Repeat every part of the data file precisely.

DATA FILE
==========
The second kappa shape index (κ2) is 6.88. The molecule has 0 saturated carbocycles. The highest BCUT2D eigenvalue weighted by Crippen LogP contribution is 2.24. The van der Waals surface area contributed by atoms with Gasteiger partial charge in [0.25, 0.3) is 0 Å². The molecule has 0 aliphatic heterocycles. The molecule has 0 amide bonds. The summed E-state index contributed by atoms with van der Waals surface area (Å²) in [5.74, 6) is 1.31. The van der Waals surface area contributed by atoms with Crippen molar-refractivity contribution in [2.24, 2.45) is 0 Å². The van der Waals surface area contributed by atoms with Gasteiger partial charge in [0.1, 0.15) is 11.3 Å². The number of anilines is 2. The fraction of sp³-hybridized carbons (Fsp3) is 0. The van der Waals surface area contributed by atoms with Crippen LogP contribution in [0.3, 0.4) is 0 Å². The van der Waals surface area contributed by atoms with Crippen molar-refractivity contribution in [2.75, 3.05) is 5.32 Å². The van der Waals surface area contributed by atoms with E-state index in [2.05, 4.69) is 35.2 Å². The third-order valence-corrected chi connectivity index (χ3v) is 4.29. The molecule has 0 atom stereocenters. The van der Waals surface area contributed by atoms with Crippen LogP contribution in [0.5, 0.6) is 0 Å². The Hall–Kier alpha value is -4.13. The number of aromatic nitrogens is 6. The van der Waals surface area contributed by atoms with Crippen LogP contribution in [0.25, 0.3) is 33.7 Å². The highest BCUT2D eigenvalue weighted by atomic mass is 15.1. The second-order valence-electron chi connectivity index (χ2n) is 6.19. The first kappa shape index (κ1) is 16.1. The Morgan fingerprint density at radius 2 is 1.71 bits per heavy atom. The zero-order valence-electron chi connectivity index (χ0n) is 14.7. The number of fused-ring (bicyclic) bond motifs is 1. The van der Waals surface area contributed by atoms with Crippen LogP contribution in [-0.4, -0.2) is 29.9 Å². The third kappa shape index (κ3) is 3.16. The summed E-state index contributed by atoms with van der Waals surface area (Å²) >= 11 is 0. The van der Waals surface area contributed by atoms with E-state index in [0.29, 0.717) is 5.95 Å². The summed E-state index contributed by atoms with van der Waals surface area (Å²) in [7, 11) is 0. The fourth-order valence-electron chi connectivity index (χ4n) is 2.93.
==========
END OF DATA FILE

The second kappa shape index (κ2) is 6.88. The molecule has 0 saturated carbocycles. The highest BCUT2D eigenvalue weighted by Crippen LogP contribution is 2.24. The van der Waals surface area contributed by atoms with Gasteiger partial charge in [0.25, 0.3) is 0 Å². The molecule has 0 aliphatic heterocycles. The molecule has 0 amide bonds. The summed E-state index contributed by atoms with van der Waals surface area (Å²) in [5.74, 6) is 1.31. The van der Waals surface area contributed by atoms with Crippen molar-refractivity contribution in [2.24, 2.45) is 0 Å². The van der Waals surface area contributed by atoms with Gasteiger partial charge in [0.1, 0.15) is 11.3 Å². The number of anilines is 2. The fraction of sp³-hybridized carbons (Fsp3) is 0. The van der Waals surface area contributed by atoms with Crippen LogP contribution in [0.3, 0.4) is 0 Å². The van der Waals surface area contributed by atoms with Crippen molar-refractivity contribution in [2.75, 3.05) is 5.32 Å². The van der Waals surface area contributed by atoms with E-state index in [2.05, 4.69) is 35.2 Å². The third-order valence-corrected chi connectivity index (χ3v) is 4.29. The molecule has 0 atom stereocenters. The van der Waals surface area contributed by atoms with Crippen LogP contribution in [0.5, 0.6) is 0 Å². The Hall–Kier alpha value is -4.13. The number of aromatic nitrogens is 6. The van der Waals surface area contributed by atoms with Crippen LogP contribution in [0.25, 0.3) is 33.7 Å². The highest BCUT2D eigenvalue weighted by atomic mass is 15.1. The second-order valence-electron chi connectivity index (χ2n) is 6.19. The first kappa shape index (κ1) is 16.1. The Morgan fingerprint density at radius 2 is 1.71 bits per heavy atom. The zero-order valence-electron chi connectivity index (χ0n) is 14.7. The number of fused-ring (bicyclic) bond motifs is 1. The van der Waals surface area contributed by atoms with Crippen LogP contribution in [-0.4, -0.2) is 29.9 Å². The third kappa shape index (κ3) is 3.16. The summed E-state index contributed by atoms with van der Waals surface area (Å²) >= 11 is 0. The van der Waals surface area contributed by atoms with E-state index in [0.29, 0.717) is 5.95 Å². The summed E-state index contributed by atoms with van der Waals surface area (Å²) in [7, 11) is 0. The fourth-order valence-electron chi connectivity index (χ4n) is 2.93.